Our choices can powerfully impact those around us. We get to choose how we want to show up when we walk into the coffee shop, take our seat on public transit, or call customer service. We have the option to acknowledge our shared humanity, and be present to one another. How do we want to show up? Who do we want to be?
Wherever there is a human being, there is an opportunity for kindness. Research has shown that kindness can lower blood pressure, improve heart health, reduce stress and anxiety, even lessen pain. Who wouldn’t want some of that?
By Danusha Laméris
I’ve been thinking about the way, when you walk
down a crowded aisle, people pull in their legs
to let you by. Or how strangers still say “bless you”
when someone sneezes, a leftover
from the Bubonic plague. “Don’t die,” we are saying.
And sometimes, when you spill lemons
from your grocery bag, someone else will help you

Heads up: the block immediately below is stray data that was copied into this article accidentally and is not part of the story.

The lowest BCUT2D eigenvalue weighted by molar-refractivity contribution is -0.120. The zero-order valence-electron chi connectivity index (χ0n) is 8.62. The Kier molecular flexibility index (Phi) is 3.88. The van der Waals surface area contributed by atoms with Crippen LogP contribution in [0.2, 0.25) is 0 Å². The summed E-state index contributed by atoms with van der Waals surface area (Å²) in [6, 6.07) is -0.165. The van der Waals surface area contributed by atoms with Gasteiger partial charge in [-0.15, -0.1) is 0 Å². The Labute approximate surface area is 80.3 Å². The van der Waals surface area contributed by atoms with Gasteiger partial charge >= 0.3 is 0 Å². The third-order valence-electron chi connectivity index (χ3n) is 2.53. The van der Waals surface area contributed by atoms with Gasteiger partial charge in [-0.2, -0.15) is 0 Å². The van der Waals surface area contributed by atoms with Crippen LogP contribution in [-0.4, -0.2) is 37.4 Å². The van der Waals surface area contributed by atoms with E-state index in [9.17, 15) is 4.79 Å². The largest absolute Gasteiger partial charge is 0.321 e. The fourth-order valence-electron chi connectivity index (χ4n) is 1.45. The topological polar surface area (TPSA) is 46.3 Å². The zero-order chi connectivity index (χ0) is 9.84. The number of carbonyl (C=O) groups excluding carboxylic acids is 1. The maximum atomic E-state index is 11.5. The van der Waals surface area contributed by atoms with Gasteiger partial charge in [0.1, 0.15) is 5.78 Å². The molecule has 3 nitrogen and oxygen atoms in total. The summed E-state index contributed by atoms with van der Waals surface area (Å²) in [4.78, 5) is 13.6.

pick them up. Mostly, we don’t want to harm each other.
We want to be handed our cup of coffee hot,
and to say thank you to the person handing it. To smile
at them and for them to smile back. For the waitress
to call us honey when she sets down the bowl of clam chowder,
and for the driver in the red pick-up truck to let us pass.
We have so little of each other, now. So far
from tribe and fire. Only these brief moments of exchange.
What if they are the true dwelling of the holy, these
fleeting temples we make together when we say, “Here,
have my seat,” “Go ahead — you first,” “I like your hat.”
Here is a lovely example of humanity and a kind heart: As the bus slowed down at a crowded bus stop, the Pakistani bus conductor leaned from the platform and called out, "Six only!" The bus stopped. He counted on six passengers, rang the bell, and then, as the bus moved off, called to those left behind: "So sorry, plenty of room in my heart — but the bus is full." He left behind a row of smiling faces. It's not always what we do, it's the way we do it.
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